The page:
Utes, trucks, and pick-ups: what is the difference?
This week we've seen the continuation of Marty and MOOG's epic Kei Truck Death Match Fight Challenge, which you can WATCH HERE, and it led to the question of what is a truck and how it differs from a ute.
The National Heavy Vehicle Regulator is an Australian government department who classify what makes a truck, road train, B-double, and more. On their website (CLICK HERE) they classify a "truck" as a "rigid motor vehicle built mainly as a load-carrying vehicle", and from there they split truck types into the size of the load to be carried, the length of the truck and trailer, and whether it pulls the load on a trailer or on the truck itself.
But utes are a much easier definition.
Australia is regarded as the home of the ute, which is short for "utility vehicle" and came about in 1934 when the wife of a pig farmer from Gippsland in Victoria wrote to Ford Australia asking for a vehcle they could use to transport livestock during the week but still go to church on Sunday. Lew Bandt designed the original "coupe-ute" using a passenger car base, and this is where the definition of a ute comes from.
Utes are classified as a tub-back commercial vehicle based off a passenger car variant. So, because we built the Subarute out of a WRX wagon it is a ute.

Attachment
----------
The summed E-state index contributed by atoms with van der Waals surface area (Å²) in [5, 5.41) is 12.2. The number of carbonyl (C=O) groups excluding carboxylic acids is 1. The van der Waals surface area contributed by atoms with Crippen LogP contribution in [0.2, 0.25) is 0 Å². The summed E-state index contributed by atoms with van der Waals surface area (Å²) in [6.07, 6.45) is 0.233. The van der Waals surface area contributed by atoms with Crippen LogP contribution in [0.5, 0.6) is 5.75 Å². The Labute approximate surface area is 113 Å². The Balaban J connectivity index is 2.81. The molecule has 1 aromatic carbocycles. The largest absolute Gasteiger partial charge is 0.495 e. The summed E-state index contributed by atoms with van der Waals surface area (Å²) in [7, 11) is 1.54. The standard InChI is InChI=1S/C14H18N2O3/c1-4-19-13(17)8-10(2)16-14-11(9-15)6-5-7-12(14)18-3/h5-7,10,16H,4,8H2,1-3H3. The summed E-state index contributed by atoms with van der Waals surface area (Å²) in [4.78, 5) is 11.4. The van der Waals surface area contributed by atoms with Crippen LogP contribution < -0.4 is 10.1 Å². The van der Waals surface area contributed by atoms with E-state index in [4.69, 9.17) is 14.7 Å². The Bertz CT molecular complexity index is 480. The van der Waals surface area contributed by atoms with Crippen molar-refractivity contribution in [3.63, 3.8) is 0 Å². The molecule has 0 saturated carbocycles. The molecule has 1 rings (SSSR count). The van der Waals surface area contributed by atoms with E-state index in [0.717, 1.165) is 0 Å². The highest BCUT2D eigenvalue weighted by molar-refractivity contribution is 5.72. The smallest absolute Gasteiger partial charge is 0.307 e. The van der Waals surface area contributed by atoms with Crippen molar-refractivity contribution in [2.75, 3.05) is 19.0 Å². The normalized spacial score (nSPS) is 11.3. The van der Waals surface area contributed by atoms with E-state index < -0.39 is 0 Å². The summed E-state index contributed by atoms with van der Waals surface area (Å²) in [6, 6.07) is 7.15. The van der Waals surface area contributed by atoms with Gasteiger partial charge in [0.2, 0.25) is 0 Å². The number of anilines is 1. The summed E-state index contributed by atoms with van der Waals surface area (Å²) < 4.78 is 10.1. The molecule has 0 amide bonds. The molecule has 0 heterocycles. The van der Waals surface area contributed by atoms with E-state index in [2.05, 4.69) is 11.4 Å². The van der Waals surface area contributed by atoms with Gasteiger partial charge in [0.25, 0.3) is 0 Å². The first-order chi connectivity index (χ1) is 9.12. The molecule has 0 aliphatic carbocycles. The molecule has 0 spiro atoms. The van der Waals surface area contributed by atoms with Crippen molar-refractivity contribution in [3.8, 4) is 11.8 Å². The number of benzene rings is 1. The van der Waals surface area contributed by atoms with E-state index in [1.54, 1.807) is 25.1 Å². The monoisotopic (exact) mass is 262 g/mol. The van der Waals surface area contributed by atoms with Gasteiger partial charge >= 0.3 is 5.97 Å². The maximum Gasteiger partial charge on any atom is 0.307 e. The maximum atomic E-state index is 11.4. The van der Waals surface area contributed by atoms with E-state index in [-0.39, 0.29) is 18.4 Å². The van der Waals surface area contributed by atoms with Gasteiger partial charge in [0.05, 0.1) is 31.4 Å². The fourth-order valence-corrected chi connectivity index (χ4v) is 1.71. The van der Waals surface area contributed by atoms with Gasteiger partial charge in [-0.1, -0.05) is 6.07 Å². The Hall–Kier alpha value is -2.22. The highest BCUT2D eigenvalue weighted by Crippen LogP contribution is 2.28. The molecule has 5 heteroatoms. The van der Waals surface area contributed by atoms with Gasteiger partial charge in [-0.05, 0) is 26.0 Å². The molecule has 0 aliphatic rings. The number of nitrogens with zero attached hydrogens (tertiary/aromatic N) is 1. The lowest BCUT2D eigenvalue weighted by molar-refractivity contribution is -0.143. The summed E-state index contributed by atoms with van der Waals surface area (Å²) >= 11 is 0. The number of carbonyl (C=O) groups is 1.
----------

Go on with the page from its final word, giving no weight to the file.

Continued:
For the Americans reading this, yes the Ford Ranchero and Chevy El Camino are therefore utes and not pick-up trucks.
With no passenger car variant diesel 4x4s like the Ford Ranger, VW Amarok and Toyota Hilux are classified as pick-ups. These vehicles use separate chassis/body construction, commonly use leaf-sprung solid-axle rear-ends and have higher towing capacities than most passenger car-based utes.
The same is true for "full-size" pick-ups like the Dodge Ram, Chevrolet Silveraro, Ford F150 and F250, Toyota Tundra and Nissan Titan, but just in a larger scale. And this brings us to Marty and MOOG's trucks...
As they have no passenger car variant they're not utes; they're both pick-up trucks. Officially, they're classified as Keitora or a "light truck" in Japan, so wether they can carry 150kg, 300kg or 3000kg doesn't actually make a difference of whether they're classified as a truck or not.